But the seed for the novel came from the terrible news story about the real-life case of Yoselyn Ortega, a nanny from the Dominican Republic who was accused of murdering two young charges in her employer’s New York apartment in 2012. Slimani then saw the way in to her novel and where she would begin: “It was the first page I wrote” she says of the heart-stopping opening page, “and I never corrected it”. She knew she did not want to write “a classical thriller because a thriller is a specific type of book with its own codes. I did not want the police investigation, or the morbid suspense around the murder of the children to be the main narrative element”.
Slimani read a great deal of literature about the dynamics between servants and the families they work for, notably Le Journal d’une femme de chambre (The Diary of a Chambermaid) a 1900 novel by Octave Mirbeau about a servant who becomes entangled in the power struggles of her employers’ marriage and Jean Genet’s play “Les Bonnes” (“The Maids”), inspired by the case of real-life sisters Christine and Lea Papin, live-in maids who murdered their mistress and her daughter in Le Mains, France, in 1933. “I think it is an old story, a universal story” says Slimani, of the fraught domestic relationship, “but I wanted to put it in our contemporary world, in Paris, and see what it is today”.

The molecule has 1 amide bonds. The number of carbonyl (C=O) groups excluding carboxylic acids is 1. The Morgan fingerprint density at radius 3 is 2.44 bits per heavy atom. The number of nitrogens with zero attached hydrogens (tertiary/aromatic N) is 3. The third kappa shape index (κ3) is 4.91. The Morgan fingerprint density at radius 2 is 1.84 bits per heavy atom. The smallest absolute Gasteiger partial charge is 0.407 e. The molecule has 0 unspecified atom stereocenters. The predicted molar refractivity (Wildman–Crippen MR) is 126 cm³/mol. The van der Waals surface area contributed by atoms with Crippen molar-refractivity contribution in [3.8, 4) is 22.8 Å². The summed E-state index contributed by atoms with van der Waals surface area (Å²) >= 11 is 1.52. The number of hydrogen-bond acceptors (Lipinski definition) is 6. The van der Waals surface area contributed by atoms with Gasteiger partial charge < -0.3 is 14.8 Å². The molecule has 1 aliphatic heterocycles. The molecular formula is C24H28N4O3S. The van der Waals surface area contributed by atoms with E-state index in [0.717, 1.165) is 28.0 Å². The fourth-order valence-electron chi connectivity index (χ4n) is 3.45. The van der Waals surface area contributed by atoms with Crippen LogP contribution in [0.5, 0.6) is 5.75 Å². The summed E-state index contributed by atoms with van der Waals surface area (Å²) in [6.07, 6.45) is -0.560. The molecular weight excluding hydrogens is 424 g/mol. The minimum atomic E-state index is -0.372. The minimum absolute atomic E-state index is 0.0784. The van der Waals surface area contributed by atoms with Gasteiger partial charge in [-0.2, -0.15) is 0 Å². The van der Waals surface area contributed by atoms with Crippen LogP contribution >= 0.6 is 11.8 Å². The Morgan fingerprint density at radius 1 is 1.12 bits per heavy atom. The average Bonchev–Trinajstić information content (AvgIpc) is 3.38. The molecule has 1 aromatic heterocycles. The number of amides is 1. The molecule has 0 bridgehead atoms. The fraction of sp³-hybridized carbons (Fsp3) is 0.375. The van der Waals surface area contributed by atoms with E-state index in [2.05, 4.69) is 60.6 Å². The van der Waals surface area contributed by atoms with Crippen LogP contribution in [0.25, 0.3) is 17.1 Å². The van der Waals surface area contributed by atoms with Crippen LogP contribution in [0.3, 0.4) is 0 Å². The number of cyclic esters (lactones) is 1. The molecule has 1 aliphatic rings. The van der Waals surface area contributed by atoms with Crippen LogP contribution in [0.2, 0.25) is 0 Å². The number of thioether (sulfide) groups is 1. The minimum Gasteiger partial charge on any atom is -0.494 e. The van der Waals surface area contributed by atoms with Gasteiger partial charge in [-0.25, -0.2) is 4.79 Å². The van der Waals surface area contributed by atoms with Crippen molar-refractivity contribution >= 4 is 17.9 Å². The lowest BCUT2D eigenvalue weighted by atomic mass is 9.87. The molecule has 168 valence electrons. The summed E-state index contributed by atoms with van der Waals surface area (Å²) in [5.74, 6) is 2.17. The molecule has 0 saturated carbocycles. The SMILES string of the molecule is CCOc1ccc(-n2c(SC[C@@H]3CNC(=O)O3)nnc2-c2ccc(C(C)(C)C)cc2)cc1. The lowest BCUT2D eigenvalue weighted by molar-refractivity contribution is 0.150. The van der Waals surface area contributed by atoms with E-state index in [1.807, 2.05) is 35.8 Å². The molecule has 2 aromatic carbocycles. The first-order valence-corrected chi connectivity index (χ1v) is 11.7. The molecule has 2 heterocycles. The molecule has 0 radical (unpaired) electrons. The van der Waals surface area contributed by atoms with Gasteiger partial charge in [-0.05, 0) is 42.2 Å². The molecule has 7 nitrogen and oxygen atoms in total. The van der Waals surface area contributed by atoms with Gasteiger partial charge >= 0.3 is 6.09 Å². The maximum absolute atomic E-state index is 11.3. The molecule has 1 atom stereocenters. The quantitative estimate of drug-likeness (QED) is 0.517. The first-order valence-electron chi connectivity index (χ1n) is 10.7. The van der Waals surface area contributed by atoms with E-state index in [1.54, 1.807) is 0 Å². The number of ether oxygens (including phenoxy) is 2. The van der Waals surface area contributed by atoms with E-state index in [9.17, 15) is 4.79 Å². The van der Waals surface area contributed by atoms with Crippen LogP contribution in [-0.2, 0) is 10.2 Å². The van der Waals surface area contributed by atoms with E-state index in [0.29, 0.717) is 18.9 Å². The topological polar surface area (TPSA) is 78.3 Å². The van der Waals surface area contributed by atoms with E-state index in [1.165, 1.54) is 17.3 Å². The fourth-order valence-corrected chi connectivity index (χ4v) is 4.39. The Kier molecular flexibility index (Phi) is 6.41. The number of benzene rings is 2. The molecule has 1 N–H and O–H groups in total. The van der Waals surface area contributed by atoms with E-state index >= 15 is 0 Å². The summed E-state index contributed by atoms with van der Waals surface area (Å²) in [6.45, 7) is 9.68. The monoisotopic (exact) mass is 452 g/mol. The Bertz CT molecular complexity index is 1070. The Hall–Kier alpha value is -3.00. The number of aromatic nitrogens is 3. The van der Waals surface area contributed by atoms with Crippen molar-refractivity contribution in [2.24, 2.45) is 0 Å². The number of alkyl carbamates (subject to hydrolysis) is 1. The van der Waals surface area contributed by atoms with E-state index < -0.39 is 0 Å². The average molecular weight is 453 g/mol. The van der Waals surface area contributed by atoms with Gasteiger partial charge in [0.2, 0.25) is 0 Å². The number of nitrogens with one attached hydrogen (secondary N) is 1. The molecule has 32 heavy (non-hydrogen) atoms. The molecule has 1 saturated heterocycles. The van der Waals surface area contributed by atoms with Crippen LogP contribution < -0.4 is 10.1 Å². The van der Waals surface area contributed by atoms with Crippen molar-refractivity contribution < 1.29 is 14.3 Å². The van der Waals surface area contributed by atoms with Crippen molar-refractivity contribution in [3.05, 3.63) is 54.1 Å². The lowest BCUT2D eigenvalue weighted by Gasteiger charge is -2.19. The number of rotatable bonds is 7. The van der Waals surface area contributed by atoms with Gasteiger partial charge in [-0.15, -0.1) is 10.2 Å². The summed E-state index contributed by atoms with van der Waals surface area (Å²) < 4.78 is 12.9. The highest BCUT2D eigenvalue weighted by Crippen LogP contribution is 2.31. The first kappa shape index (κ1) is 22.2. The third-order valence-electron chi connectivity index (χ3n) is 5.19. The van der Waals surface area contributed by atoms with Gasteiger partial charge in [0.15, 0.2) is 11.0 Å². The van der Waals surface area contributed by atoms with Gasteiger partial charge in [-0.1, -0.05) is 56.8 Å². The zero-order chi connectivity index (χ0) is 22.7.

The price of motherhood
Lullaby examines the place of the mother in today’s society. Myriam is a mother who loves her children but needs a life beyond them at work. She struggles with the idea that, as a mother, you are expected to subjugate your whole life to your children in the way that fathers of young children are not. Slimani is interested in what she calls the mythology around motherhood: “I remember when I was a teenager, people telling me ‘you know, when you are a mother you will never feel lonely, you will feel so much love and you will be fulfilled by this love’. Then I became a mother. And I learnt that is absolutely wrong, you can feel very lonely with your children, even if you love them... Motherhood is not only something very pure and very full of love, it can be full of dark things too.”
Lullaby is also a novel about class. Louise, Slimani observes, is an invisible woman. “Firstly, she is a woman, then she has a precarious job and also she lives in the suburbs so [all these things make her] invisible in our society.”In the novel we see the face that Louise presents to the family, and to Wafa, another childminder, a new friend that she makes in the local park. But beneath Louise’s unruffled exterior there are dark currents; an abusive marriage to her late husband, an estrangement from her daughter and her mistreatment at the hands of former employers, all of which help to propel her towards the tragedy.
Faber will publish Slimani’s début novel Dans le jardin de l’ogre (The Ogre’s Garden) in 2019. A novel about a married Parisian woman in the grip of a sex addiction which leads her to constantly cheat on her husband, it won Morocco’s Prix La Mamounia in 2015. At present Slimani is touring France with her third book, Sexe et mesonges: la vie sexualle au Maroc (Sex and Lies: Sexual Life in Morocco), a non-fiction account based on the testimonials of Moroccan women that explores sexual repression and female sexual desire. Here is a talented writer impressively unafraid to challenge society’s darkest taboos.